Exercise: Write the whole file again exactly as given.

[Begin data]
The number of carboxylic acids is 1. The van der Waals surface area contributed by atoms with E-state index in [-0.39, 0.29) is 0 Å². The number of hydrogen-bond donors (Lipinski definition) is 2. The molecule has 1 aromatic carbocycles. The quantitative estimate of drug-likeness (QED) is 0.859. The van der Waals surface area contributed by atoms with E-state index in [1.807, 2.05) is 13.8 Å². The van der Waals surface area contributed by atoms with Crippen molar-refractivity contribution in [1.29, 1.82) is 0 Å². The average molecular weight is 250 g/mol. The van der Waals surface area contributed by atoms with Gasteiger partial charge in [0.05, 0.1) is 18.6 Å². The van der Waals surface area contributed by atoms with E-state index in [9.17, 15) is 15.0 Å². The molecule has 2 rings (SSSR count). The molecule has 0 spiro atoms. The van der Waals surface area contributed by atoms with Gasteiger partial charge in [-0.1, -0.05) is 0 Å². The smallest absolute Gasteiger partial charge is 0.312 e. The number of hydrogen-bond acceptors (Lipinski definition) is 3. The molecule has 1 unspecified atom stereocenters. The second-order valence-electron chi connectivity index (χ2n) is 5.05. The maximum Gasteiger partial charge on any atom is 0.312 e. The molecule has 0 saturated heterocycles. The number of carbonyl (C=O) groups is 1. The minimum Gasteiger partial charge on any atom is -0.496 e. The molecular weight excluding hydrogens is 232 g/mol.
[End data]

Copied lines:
The number of carboxylic acids is 1. The van der Waals surface area contributed by atoms with E-state index in [-0.39, 0.29) is 0 Å². The number of hydrogen-bond donors (Lipinski definition) is 2. The molecule has 1 aromatic carbocycles. The quantitative estimate of drug-likeness (QED) is 0.859. The van der Waals surface area contributed by atoms with E-state index in [1.807, 2.05) is 13.8 Å². The van der Waals surface area contributed by atoms with Crippen molar-refractivity contribution in [1.29, 1.82) is 0 Å². The average molecular weight is 250 g/mol. The van der Waals surface area contributed by atoms with Gasteiger partial charge in [0.05, 0.1) is 18.6 Å². The van der Waals surface area contributed by atoms with E-state index in [9.17, 15) is 15.0 Å². The molecule has 2 rings (SSSR count). The molecule has 0 spiro atoms. The van der Waals surface area contributed by atoms with Gasteiger partial charge in [-0.1, -0.05) is 0 Å². The smallest absolute Gasteiger partial charge is 0.312 e. The number of hydrogen-bond acceptors (Lipinski definition) is 3. The molecule has 1 unspecified atom stereocenters. The second-order valence-electron chi connectivity index (χ2n) is 5.05. The maximum Gasteiger partial charge on any atom is 0.312 e. The molecule has 0 saturated heterocycles. The number of carbonyl (C=O) groups is 1. The minimum Gasteiger partial charge on any atom is -0.496 e. The molecular weight excluding hydrogens is 232 g/mol.